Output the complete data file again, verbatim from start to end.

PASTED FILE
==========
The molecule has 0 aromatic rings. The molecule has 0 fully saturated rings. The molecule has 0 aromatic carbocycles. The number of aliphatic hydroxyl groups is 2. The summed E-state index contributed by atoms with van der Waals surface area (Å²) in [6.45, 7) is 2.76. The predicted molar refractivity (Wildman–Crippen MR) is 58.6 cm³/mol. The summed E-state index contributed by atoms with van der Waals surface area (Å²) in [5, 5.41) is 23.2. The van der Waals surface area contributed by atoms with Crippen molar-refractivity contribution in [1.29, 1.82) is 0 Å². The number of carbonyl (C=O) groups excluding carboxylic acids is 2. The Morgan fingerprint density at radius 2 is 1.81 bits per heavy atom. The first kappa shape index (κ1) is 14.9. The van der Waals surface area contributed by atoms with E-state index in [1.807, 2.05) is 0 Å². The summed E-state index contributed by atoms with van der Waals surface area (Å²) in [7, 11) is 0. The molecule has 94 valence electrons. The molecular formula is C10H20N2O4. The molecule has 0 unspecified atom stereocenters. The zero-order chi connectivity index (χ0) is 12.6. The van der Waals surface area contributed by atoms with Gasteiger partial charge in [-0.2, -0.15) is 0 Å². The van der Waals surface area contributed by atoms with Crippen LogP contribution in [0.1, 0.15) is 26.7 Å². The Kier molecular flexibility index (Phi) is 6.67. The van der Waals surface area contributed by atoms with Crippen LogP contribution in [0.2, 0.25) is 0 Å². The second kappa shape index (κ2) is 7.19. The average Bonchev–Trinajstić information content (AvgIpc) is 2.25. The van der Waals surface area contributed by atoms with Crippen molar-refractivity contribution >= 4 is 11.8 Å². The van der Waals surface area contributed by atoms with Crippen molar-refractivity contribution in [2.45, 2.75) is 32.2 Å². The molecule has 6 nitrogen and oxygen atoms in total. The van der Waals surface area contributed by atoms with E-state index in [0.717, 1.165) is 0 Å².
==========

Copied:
The molecule has 0 aromatic rings. The molecule has 0 fully saturated rings. The molecule has 0 aromatic carbocycles. The number of aliphatic hydroxyl groups is 2. The summed E-state index contributed by atoms with van der Waals surface area (Å²) in [6.45, 7) is 2.76. The predicted molar refractivity (Wildman–Crippen MR) is 58.6 cm³/mol. The summed E-state index contributed by atoms with van der Waals surface area (Å²) in [5, 5.41) is 23.2. The van der Waals surface area contributed by atoms with Crippen molar-refractivity contribution in [1.29, 1.82) is 0 Å². The number of carbonyl (C=O) groups excluding carboxylic acids is 2. The Morgan fingerprint density at radius 2 is 1.81 bits per heavy atom. The first kappa shape index (κ1) is 14.9. The van der Waals surface area contributed by atoms with E-state index in [1.807, 2.05) is 0 Å². The summed E-state index contributed by atoms with van der Waals surface area (Å²) in [7, 11) is 0. The molecule has 94 valence electrons. The molecular formula is C10H20N2O4. The molecule has 0 unspecified atom stereocenters. The zero-order chi connectivity index (χ0) is 12.6. The van der Waals surface area contributed by atoms with Gasteiger partial charge in [-0.2, -0.15) is 0 Å². The van der Waals surface area contributed by atoms with Crippen LogP contribution in [0.1, 0.15) is 26.7 Å². The Kier molecular flexibility index (Phi) is 6.67. The van der Waals surface area contributed by atoms with Crippen LogP contribution in [0.2, 0.25) is 0 Å². The second kappa shape index (κ2) is 7.19. The average Bonchev–Trinajstić information content (AvgIpc) is 2.25. The van der Waals surface area contributed by atoms with Crippen molar-refractivity contribution >= 4 is 11.8 Å². The van der Waals surface area contributed by atoms with Crippen molar-refractivity contribution in [2.45, 2.75) is 32.2 Å². The molecule has 6 nitrogen and oxygen atoms in total. The van der Waals surface area contributed by atoms with E-state index in [0.717, 1.165) is 0 Å².